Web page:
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Filed under Batman, Comic Book Pick of the Week, Comic Book Review, Comic Books, DC Comics, Marvel Comics, Weekly Comic Book Review

The Best Sequential Art I Read Last Week: May 2 – 8, 2018


Related Content from And There Came A Day:


I am a comic book collector and happy to be one. I might say “proud” if I hadn’t, over a year ago, switched to reading digital as opposed to print comics. I feel a bit robbed of the tactile sensations of the hobby – of the turn of the page, the sneaking look to the panel a page over, the bagging and shorting and stacking and filing. Though I read my comics in a different medium than I used to, I still treat each Wednesday (comic book delivery day to specialty shops around the country) as different from the other days of the week. I subscribe and now, rather than go to the comic store to be handed the books pulled for my “Hold Slot,” I click a button on my iPad and watch them download.

Then I read them.

Rare is the week that I don’t read them all between Wednesdays and some weeks I have, well… let’s just say more comic books in my digital downloads than a grown man should. Comic book legend Will Eisner (creator of The Spirit) is one of the most influential men even to put pencil to drawing board in the pursuit of making comics. So influential was he that the industry awards (think the Oscars or the Emmys or the Grammys) are named The Eisner Awards. He called comic books “sequential art,” perhaps because he became embarrassed by his profession when he had to admit what he did for a living. This is my weekly reaction to the comics I read.

Comics I Read Last Week:

The best comic I read last week was Batman #46.

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Writer: Tom King

Artist: Tony Daniel

The delightful, bizarre and, in this issue, disturbing arc “The Gift” continues in this week’s Batman #46. Tom King has breathed new life into DC Comics’ goofball, man-out-of-time Booster Gold and this particular take on an alternate vision of the Batman is really out there.

And that is great.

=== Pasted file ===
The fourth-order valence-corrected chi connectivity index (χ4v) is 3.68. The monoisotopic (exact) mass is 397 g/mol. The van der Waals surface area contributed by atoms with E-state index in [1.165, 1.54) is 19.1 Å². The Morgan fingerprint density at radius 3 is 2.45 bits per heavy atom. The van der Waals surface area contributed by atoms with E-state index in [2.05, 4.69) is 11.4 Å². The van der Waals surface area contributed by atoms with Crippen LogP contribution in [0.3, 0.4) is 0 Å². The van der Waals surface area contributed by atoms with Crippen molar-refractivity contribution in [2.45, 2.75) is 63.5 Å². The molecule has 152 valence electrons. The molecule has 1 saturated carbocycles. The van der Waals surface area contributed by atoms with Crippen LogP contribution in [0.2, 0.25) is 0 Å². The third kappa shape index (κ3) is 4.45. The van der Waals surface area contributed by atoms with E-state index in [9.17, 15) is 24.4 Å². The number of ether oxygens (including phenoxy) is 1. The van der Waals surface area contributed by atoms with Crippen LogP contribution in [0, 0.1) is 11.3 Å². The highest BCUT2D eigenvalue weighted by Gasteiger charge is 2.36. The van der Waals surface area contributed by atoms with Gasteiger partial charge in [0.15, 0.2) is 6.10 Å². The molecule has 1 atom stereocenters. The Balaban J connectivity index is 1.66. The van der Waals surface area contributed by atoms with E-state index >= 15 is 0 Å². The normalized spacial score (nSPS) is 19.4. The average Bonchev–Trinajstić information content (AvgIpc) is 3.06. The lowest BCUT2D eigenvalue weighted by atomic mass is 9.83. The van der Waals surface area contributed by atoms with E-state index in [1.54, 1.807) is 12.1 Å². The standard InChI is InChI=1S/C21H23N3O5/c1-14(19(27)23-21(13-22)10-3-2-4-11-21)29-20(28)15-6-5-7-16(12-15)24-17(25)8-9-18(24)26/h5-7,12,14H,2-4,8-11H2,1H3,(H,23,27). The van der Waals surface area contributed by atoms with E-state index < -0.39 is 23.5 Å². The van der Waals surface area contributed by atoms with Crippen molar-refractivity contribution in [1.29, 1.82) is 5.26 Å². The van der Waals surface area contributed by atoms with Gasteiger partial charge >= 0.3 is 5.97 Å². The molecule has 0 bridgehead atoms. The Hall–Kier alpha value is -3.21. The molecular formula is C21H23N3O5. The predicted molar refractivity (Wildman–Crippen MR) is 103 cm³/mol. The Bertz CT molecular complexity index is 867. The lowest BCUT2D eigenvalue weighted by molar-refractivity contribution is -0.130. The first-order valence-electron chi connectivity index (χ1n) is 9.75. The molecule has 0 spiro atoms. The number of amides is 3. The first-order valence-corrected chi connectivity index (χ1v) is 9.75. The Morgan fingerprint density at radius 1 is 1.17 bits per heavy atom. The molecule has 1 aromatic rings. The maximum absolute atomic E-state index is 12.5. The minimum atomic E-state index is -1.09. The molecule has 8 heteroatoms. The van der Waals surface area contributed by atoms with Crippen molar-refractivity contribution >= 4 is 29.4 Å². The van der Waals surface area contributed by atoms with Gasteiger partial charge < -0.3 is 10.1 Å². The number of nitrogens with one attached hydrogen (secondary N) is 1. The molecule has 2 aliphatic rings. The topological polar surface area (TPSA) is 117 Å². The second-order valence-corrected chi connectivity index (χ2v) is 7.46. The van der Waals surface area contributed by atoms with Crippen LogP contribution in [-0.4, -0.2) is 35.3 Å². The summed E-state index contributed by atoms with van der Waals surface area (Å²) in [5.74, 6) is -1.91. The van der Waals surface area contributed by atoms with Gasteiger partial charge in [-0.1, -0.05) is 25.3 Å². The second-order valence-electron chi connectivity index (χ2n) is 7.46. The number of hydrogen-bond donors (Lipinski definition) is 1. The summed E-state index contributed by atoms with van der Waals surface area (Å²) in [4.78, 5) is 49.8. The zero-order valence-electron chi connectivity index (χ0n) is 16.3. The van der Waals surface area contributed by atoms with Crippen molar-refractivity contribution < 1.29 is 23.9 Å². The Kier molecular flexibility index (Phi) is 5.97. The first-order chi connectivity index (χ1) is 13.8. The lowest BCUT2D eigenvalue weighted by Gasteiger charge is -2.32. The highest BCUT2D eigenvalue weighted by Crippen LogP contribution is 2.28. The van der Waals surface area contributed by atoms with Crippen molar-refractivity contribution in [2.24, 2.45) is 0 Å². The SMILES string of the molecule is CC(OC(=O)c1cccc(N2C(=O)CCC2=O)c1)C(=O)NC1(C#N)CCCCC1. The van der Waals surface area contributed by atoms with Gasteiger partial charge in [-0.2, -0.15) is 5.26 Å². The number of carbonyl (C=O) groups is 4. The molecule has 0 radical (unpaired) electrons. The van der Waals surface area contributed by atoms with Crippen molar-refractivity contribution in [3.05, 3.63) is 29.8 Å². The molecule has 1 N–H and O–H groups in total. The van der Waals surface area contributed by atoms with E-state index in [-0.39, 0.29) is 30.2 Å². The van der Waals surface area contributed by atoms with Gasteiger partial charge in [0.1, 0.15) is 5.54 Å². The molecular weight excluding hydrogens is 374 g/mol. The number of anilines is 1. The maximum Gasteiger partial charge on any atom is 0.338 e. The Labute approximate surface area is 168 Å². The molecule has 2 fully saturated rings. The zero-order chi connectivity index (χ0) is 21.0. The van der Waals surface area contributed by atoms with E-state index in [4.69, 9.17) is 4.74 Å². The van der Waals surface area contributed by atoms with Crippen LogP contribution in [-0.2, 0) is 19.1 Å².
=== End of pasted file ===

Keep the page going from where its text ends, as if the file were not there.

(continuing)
A nature versus nurture story, “The Gift” is genuinely surprising. Though these types of stories can be overly concerned with fan service, this one is laser focused on what would happen if Batman’s parents had not died. Would the Dark Knight sacrifice them to become what he once was? Or would he keep a life of leisure and anonymity?

Good question.

The answers from King have been shocking in the best possible way. I will never look at a “meet cute” the same way again.

Tony Daniel has developed as one of the top artists in comics and he does not let down DC’s flagship title here. He is wonderful. His work is vibrant and cutting.

What a great title Batman continues to be.

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Filed under Batman, Comic Book Pick of the Week, Comic Book Review, Comic Books, DC Comics, Marvel Comics, Weekly Comic Book Review

The Best Sequential Art I Read Last Week: April 4 – 10, 2018


Related Content from And There Came A Day:


I am a comic book collector and happy to be one. I might say “proud” if I hadn’t, over a year ago, switched to reading digital as opposed to print comics. I feel a bit robbed of the tactile sensations of the hobby – of the turn of the page, the sneaking look to the panel a page over, the bagging and shorting and stacking and filing. Though I read my comics in a different medium than I used to, I still treat each Wednesday (comic book delivery day to specialty shops around the country) as different from the other days of the week. I subscribe and now, rather than go to the comic store to be handed the books pulled for my “Hold Slot,” I click a button on my iPad and watch them download.

Then I read them.

Rare is the week that I don’t read them all between Wednesdays and some weeks I have, well… let’s just say more comic books in my digital downloads than a grown man should. Comic book legend Will Eisner (creator of The Spirit) is one of the most influential men even to put pencil to drawing board in the pursuit of making comics. So influential was he that the industry awards (think the Oscars or the Emmys or the Grammys) are named The Eisner Awards. He called comic books “sequential art,” perhaps because he became embarrassed by his profession when he had to admit what he did for a living. This is my weekly reaction to the comics I read.

Comics I Read Last Week:

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The best comic I read last week was Batman #44

Writer: Tom King

Artist: Joelle Jones and Michael Janin

Another triumph for the Batman team of Jones, Janin and King.

While King and Janin give readers a glimpse of the Bat/Cat relationship over the years – including a terrific triptik through Catwoman’s many, many costumes, King and Jones introduce us to a silent, late-night quest for Selina to find the perfect wedding dress.